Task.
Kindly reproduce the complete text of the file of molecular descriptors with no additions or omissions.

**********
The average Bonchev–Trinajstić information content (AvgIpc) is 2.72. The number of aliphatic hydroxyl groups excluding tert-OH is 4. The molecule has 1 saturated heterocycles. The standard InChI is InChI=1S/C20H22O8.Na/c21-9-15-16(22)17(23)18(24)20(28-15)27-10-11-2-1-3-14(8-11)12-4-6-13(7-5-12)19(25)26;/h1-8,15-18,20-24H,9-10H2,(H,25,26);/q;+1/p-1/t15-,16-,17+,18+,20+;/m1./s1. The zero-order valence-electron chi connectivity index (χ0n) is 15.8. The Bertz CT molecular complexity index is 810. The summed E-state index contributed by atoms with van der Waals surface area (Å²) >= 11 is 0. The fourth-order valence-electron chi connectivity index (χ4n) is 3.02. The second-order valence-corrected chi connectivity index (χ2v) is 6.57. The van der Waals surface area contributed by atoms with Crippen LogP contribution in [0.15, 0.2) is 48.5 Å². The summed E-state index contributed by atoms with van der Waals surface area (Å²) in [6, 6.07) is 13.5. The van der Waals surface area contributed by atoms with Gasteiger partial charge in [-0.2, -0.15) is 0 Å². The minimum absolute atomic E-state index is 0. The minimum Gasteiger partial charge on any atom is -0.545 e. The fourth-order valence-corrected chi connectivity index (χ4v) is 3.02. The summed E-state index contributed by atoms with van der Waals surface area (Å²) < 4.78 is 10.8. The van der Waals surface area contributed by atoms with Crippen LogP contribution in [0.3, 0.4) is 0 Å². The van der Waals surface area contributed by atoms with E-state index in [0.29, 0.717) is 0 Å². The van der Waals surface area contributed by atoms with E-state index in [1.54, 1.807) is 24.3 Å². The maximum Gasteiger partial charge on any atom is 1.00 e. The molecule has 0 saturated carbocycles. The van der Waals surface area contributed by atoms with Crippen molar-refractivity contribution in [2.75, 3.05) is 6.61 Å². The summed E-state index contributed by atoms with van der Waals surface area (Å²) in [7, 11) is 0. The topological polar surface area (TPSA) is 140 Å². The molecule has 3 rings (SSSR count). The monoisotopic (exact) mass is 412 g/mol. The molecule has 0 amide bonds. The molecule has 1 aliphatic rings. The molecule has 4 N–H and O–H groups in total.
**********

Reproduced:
The average Bonchev–Trinajstić information content (AvgIpc) is 2.72. The number of aliphatic hydroxyl groups excluding tert-OH is 4. The molecule has 1 saturated heterocycles. The standard InChI is InChI=1S/C20H22O8.Na/c21-9-15-16(22)17(23)18(24)20(28-15)27-10-11-2-1-3-14(8-11)12-4-6-13(7-5-12)19(25)26;/h1-8,15-18,20-24H,9-10H2,(H,25,26);/q;+1/p-1/t15-,16-,17+,18+,20+;/m1./s1. The zero-order valence-electron chi connectivity index (χ0n) is 15.8. The Bertz CT molecular complexity index is 810. The summed E-state index contributed by atoms with van der Waals surface area (Å²) >= 11 is 0. The fourth-order valence-electron chi connectivity index (χ4n) is 3.02. The second-order valence-corrected chi connectivity index (χ2v) is 6.57. The van der Waals surface area contributed by atoms with Crippen LogP contribution in [0.15, 0.2) is 48.5 Å². The summed E-state index contributed by atoms with van der Waals surface area (Å²) in [6, 6.07) is 13.5. The van der Waals surface area contributed by atoms with Gasteiger partial charge in [-0.2, -0.15) is 0 Å². The minimum absolute atomic E-state index is 0. The minimum Gasteiger partial charge on any atom is -0.545 e. The fourth-order valence-corrected chi connectivity index (χ4v) is 3.02. The summed E-state index contributed by atoms with van der Waals surface area (Å²) < 4.78 is 10.8. The van der Waals surface area contributed by atoms with Crippen LogP contribution in [0.3, 0.4) is 0 Å². The van der Waals surface area contributed by atoms with E-state index in [0.29, 0.717) is 0 Å². The van der Waals surface area contributed by atoms with E-state index in [1.54, 1.807) is 24.3 Å². The maximum Gasteiger partial charge on any atom is 1.00 e. The molecule has 0 saturated carbocycles. The van der Waals surface area contributed by atoms with Crippen molar-refractivity contribution in [2.75, 3.05) is 6.61 Å². The summed E-state index contributed by atoms with van der Waals surface area (Å²) in [7, 11) is 0. The topological polar surface area (TPSA) is 140 Å². The molecule has 3 rings (SSSR count). The monoisotopic (exact) mass is 412 g/mol. The molecule has 0 amide bonds. The molecule has 1 aliphatic rings. The molecule has 4 N–H and O–H groups in total.